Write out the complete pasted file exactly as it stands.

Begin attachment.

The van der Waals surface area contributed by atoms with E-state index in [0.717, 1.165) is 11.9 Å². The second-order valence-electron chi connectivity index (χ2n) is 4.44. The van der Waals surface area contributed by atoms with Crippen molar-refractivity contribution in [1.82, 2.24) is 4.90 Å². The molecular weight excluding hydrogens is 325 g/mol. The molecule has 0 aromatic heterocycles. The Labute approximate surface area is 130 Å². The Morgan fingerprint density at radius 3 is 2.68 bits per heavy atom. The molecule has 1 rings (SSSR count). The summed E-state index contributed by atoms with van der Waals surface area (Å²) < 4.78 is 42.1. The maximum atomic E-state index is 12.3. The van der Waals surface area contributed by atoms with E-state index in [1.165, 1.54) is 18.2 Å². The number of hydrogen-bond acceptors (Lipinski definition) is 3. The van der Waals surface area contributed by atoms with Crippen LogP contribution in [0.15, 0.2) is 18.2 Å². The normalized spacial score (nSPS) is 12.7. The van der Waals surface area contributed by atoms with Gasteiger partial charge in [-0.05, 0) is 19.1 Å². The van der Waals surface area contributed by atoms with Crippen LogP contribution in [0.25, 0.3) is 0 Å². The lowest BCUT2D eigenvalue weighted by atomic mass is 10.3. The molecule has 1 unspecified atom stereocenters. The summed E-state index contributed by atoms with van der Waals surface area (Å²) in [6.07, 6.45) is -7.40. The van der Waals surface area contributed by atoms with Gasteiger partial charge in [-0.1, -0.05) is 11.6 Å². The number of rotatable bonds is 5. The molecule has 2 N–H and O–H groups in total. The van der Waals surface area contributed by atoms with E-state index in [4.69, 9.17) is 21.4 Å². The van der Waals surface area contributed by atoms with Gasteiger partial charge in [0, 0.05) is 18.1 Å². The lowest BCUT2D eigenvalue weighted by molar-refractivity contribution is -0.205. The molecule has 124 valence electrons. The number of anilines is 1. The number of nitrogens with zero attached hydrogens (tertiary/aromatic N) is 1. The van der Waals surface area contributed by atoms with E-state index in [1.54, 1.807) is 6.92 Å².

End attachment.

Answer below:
The van der Waals surface area contributed by atoms with E-state index in [0.717, 1.165) is 11.9 Å². The second-order valence-electron chi connectivity index (χ2n) is 4.44. The van der Waals surface area contributed by atoms with Crippen molar-refractivity contribution in [1.82, 2.24) is 4.90 Å². The molecular weight excluding hydrogens is 325 g/mol. The molecule has 0 aromatic heterocycles. The Labute approximate surface area is 130 Å². The Morgan fingerprint density at radius 3 is 2.68 bits per heavy atom. The molecule has 1 rings (SSSR count). The summed E-state index contributed by atoms with van der Waals surface area (Å²) < 4.78 is 42.1. The maximum atomic E-state index is 12.3. The van der Waals surface area contributed by atoms with E-state index in [1.165, 1.54) is 18.2 Å². The number of hydrogen-bond acceptors (Lipinski definition) is 3. The van der Waals surface area contributed by atoms with Crippen LogP contribution in [0.15, 0.2) is 18.2 Å². The normalized spacial score (nSPS) is 12.7. The van der Waals surface area contributed by atoms with Gasteiger partial charge in [-0.05, 0) is 19.1 Å². The van der Waals surface area contributed by atoms with Crippen LogP contribution in [0.25, 0.3) is 0 Å². The lowest BCUT2D eigenvalue weighted by atomic mass is 10.3. The molecule has 1 unspecified atom stereocenters. The summed E-state index contributed by atoms with van der Waals surface area (Å²) in [6.07, 6.45) is -7.40. The van der Waals surface area contributed by atoms with Gasteiger partial charge in [-0.1, -0.05) is 11.6 Å². The number of rotatable bonds is 5. The molecule has 2 N–H and O–H groups in total. The van der Waals surface area contributed by atoms with E-state index in [4.69, 9.17) is 21.4 Å². The van der Waals surface area contributed by atoms with Gasteiger partial charge in [0, 0.05) is 18.1 Å². The lowest BCUT2D eigenvalue weighted by molar-refractivity contribution is -0.205. The molecule has 124 valence electrons. The number of anilines is 1. The number of nitrogens with zero attached hydrogens (tertiary/aromatic N) is 1. The van der Waals surface area contributed by atoms with E-state index in [1.54, 1.807) is 6.92 Å².